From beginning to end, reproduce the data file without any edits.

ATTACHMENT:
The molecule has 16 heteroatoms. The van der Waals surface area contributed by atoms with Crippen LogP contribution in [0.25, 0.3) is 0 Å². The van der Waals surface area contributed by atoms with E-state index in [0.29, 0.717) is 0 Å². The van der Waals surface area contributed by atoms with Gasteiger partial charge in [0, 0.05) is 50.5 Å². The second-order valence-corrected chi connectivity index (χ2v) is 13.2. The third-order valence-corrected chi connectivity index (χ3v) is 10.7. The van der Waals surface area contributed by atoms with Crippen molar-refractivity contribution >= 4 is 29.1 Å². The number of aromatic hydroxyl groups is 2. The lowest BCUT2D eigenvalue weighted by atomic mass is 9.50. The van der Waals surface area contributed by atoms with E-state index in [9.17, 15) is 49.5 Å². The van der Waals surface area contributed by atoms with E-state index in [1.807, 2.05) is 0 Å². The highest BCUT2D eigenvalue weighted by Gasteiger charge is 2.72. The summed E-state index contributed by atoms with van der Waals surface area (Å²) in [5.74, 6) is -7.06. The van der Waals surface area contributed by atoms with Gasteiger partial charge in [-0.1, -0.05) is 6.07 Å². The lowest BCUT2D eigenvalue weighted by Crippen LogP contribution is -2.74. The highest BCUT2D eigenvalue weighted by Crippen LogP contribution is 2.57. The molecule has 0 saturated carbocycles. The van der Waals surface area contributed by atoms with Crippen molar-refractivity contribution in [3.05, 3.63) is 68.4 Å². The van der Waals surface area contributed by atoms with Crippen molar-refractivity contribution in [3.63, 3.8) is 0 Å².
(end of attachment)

The molecule has 16 heteroatoms. The van der Waals surface area contributed by atoms with Crippen LogP contribution in [0.25, 0.3) is 0 Å². The van der Waals surface area contributed by atoms with E-state index in [0.29, 0.717) is 0 Å². The van der Waals surface area contributed by atoms with Gasteiger partial charge in [0, 0.05) is 50.5 Å². The second-order valence-corrected chi connectivity index (χ2v) is 13.2. The third-order valence-corrected chi connectivity index (χ3v) is 10.7. The van der Waals surface area contributed by atoms with Crippen molar-refractivity contribution >= 4 is 29.1 Å². The number of aromatic hydroxyl groups is 2. The lowest BCUT2D eigenvalue weighted by atomic mass is 9.50. The van der Waals surface area contributed by atoms with E-state index in [9.17, 15) is 49.5 Å². The van der Waals surface area contributed by atoms with E-state index in [1.807, 2.05) is 0 Å². The highest BCUT2D eigenvalue weighted by Gasteiger charge is 2.72. The summed E-state index contributed by atoms with van der Waals surface area (Å²) in [5.74, 6) is -7.06. The van der Waals surface area contributed by atoms with Gasteiger partial charge in [-0.1, -0.05) is 6.07 Å². The lowest BCUT2D eigenvalue weighted by Crippen LogP contribution is -2.74. The highest BCUT2D eigenvalue weighted by Crippen LogP contribution is 2.57. The molecule has 0 saturated carbocycles. The van der Waals surface area contributed by atoms with Crippen molar-refractivity contribution in [3.05, 3.63) is 68.4 Å². The van der Waals surface area contributed by atoms with Crippen molar-refractivity contribution in [3.63, 3.8) is 0 Å².